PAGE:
This problem from Colin Hughes at Maths Challenge is a most surprising result that takes a bit of tinkering to solve.
We can see that 3 x 4 x 5 x 6 = 360 = 19² – 1. Prove that the product of four consecutive integers is always one less than a perfect square.”
The result is so mysterious at first that you begin to understand why the ancient Pythagoreans had a mystical relationship with mathematics.
See the Consecutive Product Square.
This interesting problem comes from Colin Hughes at the Maths Challenge website.
Prove that for any number that is not a multiple of seven, then its cube will be one more or one less than a multiple of 7.”
See Lucky 7 Problem
In a June Chalkdust book review of Daniel Griller’s second book, Problem solving in GCSE mathematics, Matthew Scroggs presented the following problem #65 from the book (without a solution):
Scroggs’s initial reaction to the problem was “it took me a while to realise that I even knew how to solve it.”
Mind you, according to Wikipedia, “GCSEs [General Certificate of Secondary Education] were introduced in 1988 [in the UK] to establish a national qualification for those who decided to leave school at 16, without pursuing further academic study towards qualifications such as A-Levels or university degrees.” My personal feeling is that any student who could solve this problem should be encouraged to continue their education with a possible major in a STEM field.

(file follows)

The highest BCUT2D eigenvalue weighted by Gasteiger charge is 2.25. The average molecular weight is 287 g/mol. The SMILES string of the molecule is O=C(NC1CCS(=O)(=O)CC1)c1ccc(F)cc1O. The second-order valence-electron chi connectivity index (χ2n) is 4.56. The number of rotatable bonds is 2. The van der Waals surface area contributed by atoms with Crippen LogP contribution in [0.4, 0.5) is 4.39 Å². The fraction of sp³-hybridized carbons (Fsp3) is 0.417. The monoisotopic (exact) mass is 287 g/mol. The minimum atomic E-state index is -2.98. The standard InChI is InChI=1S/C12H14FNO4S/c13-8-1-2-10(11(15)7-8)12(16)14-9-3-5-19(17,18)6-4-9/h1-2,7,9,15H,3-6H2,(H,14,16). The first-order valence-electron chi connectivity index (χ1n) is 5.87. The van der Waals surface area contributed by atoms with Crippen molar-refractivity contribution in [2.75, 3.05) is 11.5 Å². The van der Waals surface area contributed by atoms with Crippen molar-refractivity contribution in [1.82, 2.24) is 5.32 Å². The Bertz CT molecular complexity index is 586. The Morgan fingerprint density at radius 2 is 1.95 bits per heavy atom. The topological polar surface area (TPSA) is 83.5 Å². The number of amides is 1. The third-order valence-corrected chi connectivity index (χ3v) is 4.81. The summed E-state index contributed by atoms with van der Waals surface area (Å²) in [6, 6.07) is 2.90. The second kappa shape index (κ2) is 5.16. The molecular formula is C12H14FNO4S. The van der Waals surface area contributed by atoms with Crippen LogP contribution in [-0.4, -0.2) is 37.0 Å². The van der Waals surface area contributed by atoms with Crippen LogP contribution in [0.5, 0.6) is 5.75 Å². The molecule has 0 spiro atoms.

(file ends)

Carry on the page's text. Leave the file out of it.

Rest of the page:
See Cube Roots Problem
This is a tricky product problem from Alfred Posamentier which naturally has a slick solution—if you can think of it.
“Find the numerical value of the following expression:
See A Tricky Product.
This is another UKMT Senior Challenge problem, but for the year 2005. I thought it was diabolical and hadn’t a clue how to solve it. Even after reading the solution, I don’t think I could have come up with it. I take my hat off to anyone who solves it.
“Which of the following is equal to
See Radical Radicals.
Here is a problem from the UKMT Senior (17-18 year-old) Mathematics Challenge for 2009:
“Four positive integers a, b, c, and d are such that
_________abcd + abc + bcd + cda + dab + ab + bc + cd + da + ac + bd + a + b + c + d = 2009.
What is the value of a + b + c + d?
_________A 73_________B 75_________C 77_________D 79_________E 81”
See the Challenging Sum
(Update 4/17/2019) Continue reading